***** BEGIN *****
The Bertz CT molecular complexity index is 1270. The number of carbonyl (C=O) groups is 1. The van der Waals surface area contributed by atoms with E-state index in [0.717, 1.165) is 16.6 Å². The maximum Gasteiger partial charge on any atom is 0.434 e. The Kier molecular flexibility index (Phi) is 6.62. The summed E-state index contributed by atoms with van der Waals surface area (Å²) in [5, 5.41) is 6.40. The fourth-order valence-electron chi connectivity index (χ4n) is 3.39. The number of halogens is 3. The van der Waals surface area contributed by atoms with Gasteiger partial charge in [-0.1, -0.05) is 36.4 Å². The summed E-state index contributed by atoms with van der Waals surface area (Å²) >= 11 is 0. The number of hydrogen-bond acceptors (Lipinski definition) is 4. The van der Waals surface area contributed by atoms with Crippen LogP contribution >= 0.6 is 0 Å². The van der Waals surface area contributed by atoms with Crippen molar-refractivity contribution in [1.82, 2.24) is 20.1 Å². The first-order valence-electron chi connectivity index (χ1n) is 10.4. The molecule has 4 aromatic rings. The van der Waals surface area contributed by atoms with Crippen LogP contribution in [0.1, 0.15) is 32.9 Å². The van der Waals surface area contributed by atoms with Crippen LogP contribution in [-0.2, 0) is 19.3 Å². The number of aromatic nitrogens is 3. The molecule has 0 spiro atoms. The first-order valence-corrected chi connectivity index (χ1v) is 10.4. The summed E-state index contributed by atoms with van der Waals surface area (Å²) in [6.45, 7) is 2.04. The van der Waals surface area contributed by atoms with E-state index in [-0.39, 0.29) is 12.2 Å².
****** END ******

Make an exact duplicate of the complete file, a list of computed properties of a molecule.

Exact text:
The Bertz CT molecular complexity index is 1270. The number of carbonyl (C=O) groups is 1. The van der Waals surface area contributed by atoms with E-state index in [0.717, 1.165) is 16.6 Å². The maximum Gasteiger partial charge on any atom is 0.434 e. The Kier molecular flexibility index (Phi) is 6.62. The summed E-state index contributed by atoms with van der Waals surface area (Å²) in [5, 5.41) is 6.40. The fourth-order valence-electron chi connectivity index (χ4n) is 3.39. The number of halogens is 3. The van der Waals surface area contributed by atoms with Gasteiger partial charge in [-0.1, -0.05) is 36.4 Å². The summed E-state index contributed by atoms with van der Waals surface area (Å²) >= 11 is 0. The number of hydrogen-bond acceptors (Lipinski definition) is 4. The van der Waals surface area contributed by atoms with Crippen LogP contribution >= 0.6 is 0 Å². The van der Waals surface area contributed by atoms with Crippen molar-refractivity contribution in [1.82, 2.24) is 20.1 Å². The first-order valence-electron chi connectivity index (χ1n) is 10.4. The molecule has 4 aromatic rings. The van der Waals surface area contributed by atoms with Crippen LogP contribution in [0.1, 0.15) is 32.9 Å². The van der Waals surface area contributed by atoms with Crippen LogP contribution in [-0.2, 0) is 19.3 Å². The number of aromatic nitrogens is 3. The molecule has 0 spiro atoms. The first-order valence-corrected chi connectivity index (χ1v) is 10.4. The summed E-state index contributed by atoms with van der Waals surface area (Å²) in [6.45, 7) is 2.04. The van der Waals surface area contributed by atoms with E-state index in [-0.39, 0.29) is 12.2 Å².